Let’s hope it’s a good one.
It’s New Year’s Eve, maybe New Year’s Day, and you’re lying in bed, alone, reflecting on the year that is nearly over or that has just recently passed.
Why am I still alone? Why do I still not have more than one person to send New Year’s messages to? Why am I still in a job that I hate?
And then you compare yourself to others.
She’s in Australia now. She has her own business. She’s pregnant and engaged to be married.
He published his third best-selling book last year, and he’s only nineteen. I’m [insert any age over nineteen], and I haven’t even written a full first draft, let alone gotten a book or three published. Published by a real publisher, too. God, that rarely even happens these days!
You might turn over to find your stuffed rabbit tucked away in the corner of your bed. Although he’s been stuffed in that corner all year, today this makes you tearful, and floods of tears stream down your face. You press your hand over your mouth to stifle the sobs even though nobody else will hear you because you are alone in the flat.
You cry for an hour, and then you fall asleep for another. When you wake up, you feel a bit better, and you sit up in bed. It’s hard to move your face because it is rigid from all the crying you’ve done, but you give it a gentle massage, preparing it for round two, which you’re almost certain will come later after you’ve eaten all of the chocolate cake you know you shouldn’t.
But now, you’re okay. You’re ready to give positivity a hearing. You compile a list in your head about all the things you want to achieve this year. This list is remarkably similar to lists made in previous years, but you overlook that for the time being. You’re trying to give positivity a full hearing…
Positive thinking = positive results. Who said that? You don’t remember. Perhaps you even came up with that little gem on your own. You clever thing, you.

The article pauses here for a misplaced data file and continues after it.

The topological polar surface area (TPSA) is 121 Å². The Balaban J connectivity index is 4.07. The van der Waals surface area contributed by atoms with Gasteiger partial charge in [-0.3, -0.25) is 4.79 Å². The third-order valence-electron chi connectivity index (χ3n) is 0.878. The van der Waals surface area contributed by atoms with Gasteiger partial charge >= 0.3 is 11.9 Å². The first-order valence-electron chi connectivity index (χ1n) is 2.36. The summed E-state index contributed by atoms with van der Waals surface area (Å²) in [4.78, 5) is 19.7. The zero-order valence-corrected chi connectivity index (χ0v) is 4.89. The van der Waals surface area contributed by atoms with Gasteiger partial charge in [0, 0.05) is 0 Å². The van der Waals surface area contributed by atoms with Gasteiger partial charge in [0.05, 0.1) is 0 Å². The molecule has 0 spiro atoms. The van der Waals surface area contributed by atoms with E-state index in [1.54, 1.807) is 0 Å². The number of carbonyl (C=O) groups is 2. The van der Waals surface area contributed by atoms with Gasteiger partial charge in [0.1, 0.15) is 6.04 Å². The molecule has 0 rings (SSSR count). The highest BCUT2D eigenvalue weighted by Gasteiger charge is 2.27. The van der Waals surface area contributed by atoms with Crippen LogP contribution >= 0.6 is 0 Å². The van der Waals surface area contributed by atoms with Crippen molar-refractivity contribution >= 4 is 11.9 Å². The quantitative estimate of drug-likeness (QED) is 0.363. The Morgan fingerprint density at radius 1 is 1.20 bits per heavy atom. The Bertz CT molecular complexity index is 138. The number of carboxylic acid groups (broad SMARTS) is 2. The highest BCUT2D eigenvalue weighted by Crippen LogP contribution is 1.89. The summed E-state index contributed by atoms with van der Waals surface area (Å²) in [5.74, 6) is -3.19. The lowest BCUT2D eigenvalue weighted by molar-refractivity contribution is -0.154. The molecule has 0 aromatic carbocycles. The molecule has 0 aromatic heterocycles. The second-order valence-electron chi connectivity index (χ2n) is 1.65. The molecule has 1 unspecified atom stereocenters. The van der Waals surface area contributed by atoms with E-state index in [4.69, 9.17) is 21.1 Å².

You get up and head for your wardrobe. What can I wear that will inspire greatness today? You take out a tight-fitting dress that is completely inappropriate to wear on your own in a flat, but you wear it anyway because you look fabulous in it, darling. Even the shockingly cruel bathroom mirror tells you so.
You put on your favourite song and skip along to it whilst wondering whether you should dig out your black stilettos from under the bed. You give into temptation, and while on your knees, head peering under the bed, your phone rings. You bang your head in your rush to retrieve your phone.
“Hello, darling. Happy New-”
“And you,” you say, cutting her off before she can say it.
“Thank You. Let’s hope it’s a good one…”
How far does hope get you?
Granted, if you’re in a dire situation and there is nothing else you can do, hope can be something, it can be comforting. But ultimately, I think hope keeps you where you are.
I hope I have more friends this coming year even though I intend to do exactly what I did last year to get them, which was very little if anything at all.
I hope I can do better this year.
If you don’t want to be in exactly the same position year in and year out, give hope the boot. Simply hoping things will change is the best way to keep everything exactly the same.
Happy New Year.